Obamacare: Rx For Lower Car Insurance?

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According to a new study from RAND, the Affordable Care Act (ACA) may indirectly lower the cost of auto insurance. Though the ACA doesn’t cover auto liability, it may help vehicle owners with a drop in insurance rates, because those premiums have also been used to provide payments for injuries to auto accident victims who don’t have medical coverage. To date, more than 7 million individuals have signed up for health plan coverage.

RAND estimates Obamacare could drop the costs of auto insurance by as much as 5%. Each year, insurance companies pay out billions for medical care to cover claims related to car crashes. In 2007, auto insurers shelled out $35 billion for medical costs associated with accidents — accounting for about 2% of all health care costs that year.

On the flip side, although auto premiums may decrease, researchers warn that medical liability coverage could go up. More individuals using the health care system could result in an increase in the number of malpractice claims against doctors and hospitals.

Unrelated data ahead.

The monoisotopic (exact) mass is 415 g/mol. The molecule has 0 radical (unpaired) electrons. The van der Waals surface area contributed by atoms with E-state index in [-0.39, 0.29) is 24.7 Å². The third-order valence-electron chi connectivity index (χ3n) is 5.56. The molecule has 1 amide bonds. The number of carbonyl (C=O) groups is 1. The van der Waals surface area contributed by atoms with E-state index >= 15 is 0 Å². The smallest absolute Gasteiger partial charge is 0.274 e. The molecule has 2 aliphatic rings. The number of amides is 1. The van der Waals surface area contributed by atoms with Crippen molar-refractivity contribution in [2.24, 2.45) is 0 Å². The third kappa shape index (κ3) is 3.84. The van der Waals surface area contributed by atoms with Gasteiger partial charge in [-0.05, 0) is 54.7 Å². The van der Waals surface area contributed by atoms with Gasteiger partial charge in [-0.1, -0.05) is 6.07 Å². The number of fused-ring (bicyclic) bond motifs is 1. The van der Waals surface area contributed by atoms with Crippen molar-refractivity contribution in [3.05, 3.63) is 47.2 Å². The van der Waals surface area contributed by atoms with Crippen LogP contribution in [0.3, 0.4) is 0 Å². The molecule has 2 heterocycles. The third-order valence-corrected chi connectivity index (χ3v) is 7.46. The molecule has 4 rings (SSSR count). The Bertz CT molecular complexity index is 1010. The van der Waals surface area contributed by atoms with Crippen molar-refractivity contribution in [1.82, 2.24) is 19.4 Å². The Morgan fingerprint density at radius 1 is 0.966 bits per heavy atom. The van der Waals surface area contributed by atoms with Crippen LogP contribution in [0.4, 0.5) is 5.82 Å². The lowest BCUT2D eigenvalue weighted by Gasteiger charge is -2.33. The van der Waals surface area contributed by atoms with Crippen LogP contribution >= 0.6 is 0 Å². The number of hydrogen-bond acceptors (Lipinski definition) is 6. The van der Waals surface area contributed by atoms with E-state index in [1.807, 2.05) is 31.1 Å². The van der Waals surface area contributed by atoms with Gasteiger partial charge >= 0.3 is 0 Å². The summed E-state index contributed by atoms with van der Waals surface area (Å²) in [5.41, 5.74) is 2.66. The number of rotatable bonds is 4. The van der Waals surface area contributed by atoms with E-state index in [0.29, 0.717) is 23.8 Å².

In the case of car-insurance companies, the study points out that a percentage of uninsured people injured in a collision may receive treatment for existing medical conditions that are unrelated to the auto accident. It’s estimated that if those kinds of conditions were covered by health-insurance policies, it could trim up to 2% from the average costs faced by auto-insurance companies.

Why Obamacare may lower insurance rates:

• More people will have regular health insurance, leading to fewer claims against auto insurers for medical costs.
• Healthcare insurers negotiate lower costs than auto insurers for medical care.
• No-fault insurance tends to cost more than traditional coverage. As more people have health insurance, states with no-fault auto coverage may switch to traditional offerings.

The RAND study estimates that in states with highest Obamacare participation rates such as Colorado, Oregon, Florida, and Montana, by 2016, car insurance costs could decline by a range between 3% and 5%. As an example, if car insurance companies passed the savings to consumers in the form of lower rates, a driver with a $1,000 annual premium would save $30 to $50.

Do you think Obamacare will help lower car insurance premiums? Feel free to share your thoughts in the comments section below.